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the man charged with securing paypal's relevance is the new ceo, dan schulman. i got a chance to sit down with schulman just minutes after the stock started trading on the nasdaq. and asked about his strategy for rivals as well is what it is like dealing with activist investor carl icahn who pushed for the spilt before it happened.
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>> i literally just met the guy for the first time. he seems great. he was wearing cowboy boots. seems very confident. seems like he is excited to take the company forward. emily: the man leading paypal into the future is known for his unique look and for expanding international footprints like american express. >> he has mobile experience, he has technology experience, understands payment. he is a seasoned, global leader. emily: will that be enough to
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keep paypal on top in an ever-changing landscape? i sat down with paypal's new ceo and asked what paypal can do now without ebay. dan: being an independent company changes some things but not others. the thing we will always focus on is how do we innovate for our customers going forward. being an independent company allows us to be a true neutral third party. we are the largest digital payments platform maybe in the world and by being neutral, it allows us to partner with retailers and others that maybe we couldn't have were we a part of ebay. being truly neutral and focused on customers is a huge advantage. emily: you work with apple and google and compete against them. apple is doing apple pay. what is the biggest value for paypal in mobile that these guys don't have?
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dan: one of the things we have that no other player has is we are truly an agnostic platform. we integrate any payment type for merchants. not just the paypal digital wallet, which has 169 million customers around the world, but we also integrate apple pay into that or other forms of payment. we really want to be a full-service payment partner for merchants and being technology agnostic, operating system agnostic, gives us a tremendous advantage. emily: apple pay, though, has so many credit cards, so many users. they have all of our information. how do you compete? dan: paypal has been around for 15 years and we have had competition throughout our 15-year period. from the time we were acquired by ebay, competition year in and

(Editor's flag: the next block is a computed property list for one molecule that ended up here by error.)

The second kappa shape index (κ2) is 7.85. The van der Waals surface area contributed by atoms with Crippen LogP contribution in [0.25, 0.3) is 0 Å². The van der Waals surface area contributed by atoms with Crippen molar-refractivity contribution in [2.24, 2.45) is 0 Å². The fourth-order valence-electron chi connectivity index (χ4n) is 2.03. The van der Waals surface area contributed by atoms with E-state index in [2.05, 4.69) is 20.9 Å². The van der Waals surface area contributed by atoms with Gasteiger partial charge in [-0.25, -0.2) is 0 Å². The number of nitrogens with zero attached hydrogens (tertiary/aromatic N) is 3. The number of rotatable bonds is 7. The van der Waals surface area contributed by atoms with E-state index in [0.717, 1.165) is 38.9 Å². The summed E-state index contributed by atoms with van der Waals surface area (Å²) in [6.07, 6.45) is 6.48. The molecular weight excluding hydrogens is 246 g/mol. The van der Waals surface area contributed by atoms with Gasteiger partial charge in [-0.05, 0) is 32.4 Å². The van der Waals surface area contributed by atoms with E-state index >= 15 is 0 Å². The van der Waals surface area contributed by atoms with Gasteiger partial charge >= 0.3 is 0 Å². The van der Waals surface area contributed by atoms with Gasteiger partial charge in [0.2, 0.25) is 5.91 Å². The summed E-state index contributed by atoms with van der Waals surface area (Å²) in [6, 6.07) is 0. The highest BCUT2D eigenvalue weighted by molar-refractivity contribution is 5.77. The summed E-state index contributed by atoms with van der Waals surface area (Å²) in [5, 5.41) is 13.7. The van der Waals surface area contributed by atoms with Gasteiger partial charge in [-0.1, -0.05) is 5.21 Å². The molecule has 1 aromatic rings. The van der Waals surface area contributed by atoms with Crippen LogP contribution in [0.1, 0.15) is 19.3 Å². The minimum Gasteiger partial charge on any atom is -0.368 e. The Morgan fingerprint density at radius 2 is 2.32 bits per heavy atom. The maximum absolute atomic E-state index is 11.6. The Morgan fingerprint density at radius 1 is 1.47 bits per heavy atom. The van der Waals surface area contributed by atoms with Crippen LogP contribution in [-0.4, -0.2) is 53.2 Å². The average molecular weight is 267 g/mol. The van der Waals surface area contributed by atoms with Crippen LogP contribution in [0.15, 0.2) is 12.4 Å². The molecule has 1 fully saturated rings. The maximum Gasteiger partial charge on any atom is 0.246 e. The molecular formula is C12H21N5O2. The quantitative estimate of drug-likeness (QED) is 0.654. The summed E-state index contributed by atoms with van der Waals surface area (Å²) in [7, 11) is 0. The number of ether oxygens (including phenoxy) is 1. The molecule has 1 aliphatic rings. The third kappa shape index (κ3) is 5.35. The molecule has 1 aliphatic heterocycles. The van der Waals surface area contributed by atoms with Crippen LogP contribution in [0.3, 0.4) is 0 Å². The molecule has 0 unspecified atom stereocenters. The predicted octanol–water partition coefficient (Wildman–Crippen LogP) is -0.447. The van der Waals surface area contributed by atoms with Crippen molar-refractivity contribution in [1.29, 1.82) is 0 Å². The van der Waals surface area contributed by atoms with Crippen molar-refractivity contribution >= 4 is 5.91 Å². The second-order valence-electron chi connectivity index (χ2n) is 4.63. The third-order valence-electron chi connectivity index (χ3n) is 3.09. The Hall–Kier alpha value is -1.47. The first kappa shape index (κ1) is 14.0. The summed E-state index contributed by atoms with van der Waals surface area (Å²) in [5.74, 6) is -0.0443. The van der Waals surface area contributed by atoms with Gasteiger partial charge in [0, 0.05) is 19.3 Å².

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out and by focusing on the needs of customers, whether they be consumers or merchants and innovating around that, we have grown to be 169 million customers across the world. last year, we processed 4 billion transactions and we partner with a lot of people so we don't always compete. we partner. in fact, when apple pay announced, over half of the partners for part of apple pay integrated through the paypal platform. emily: let's talk about facebook. facebook is sort of the dark horse. the guy who used to run paypal is running facebook messenger. what about facebook and other messenger services that could try to get a cut of what you are taking? dan: paypal is the world's largest peer-to-peer platform. venmo is growing. it is the way the millenial
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generation moves and uses money. our platform allows people to transfer money easily and inexpensively. and we can partner with any of the different platforms to help them to do that. i think in our future, there will definitely be a lot of partnerships with technology companies going forward. if you think about it, we have 17,000 people across the world and all we do is focus on digital payments. they have platform advantages, we have platform advantages. potentially bringing those two platforms together in a partnership can create very powerful value propositions for consumers. emily: what is it like working with carl icahn as a shareholder? and he is not just any shareholder. dan: no, he is not, but we have shareholders across the world right now from our early trading. there is a lot of interest in
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paypal. what we really want to focus on is creating a great company going forward. focus on customers, what customers need. if we can do that, hopefully it will be a great investment for all shareholders. emily: what about carl specifically? have you talked? dan: we have not. i have been on a roadshow speaking to tens and tens of different investors, getting their feedback, learning what they expect from us, what growth opportunities they have for us. it has been tremendously valuable i think for both parties. emily: are you worried about potential agitation? dan: i am not. carl and other investors are all the same. they want great value to be delivered for investors and great value to be delivered for customers. as long as we stay focused on that, that is the thing for us to do.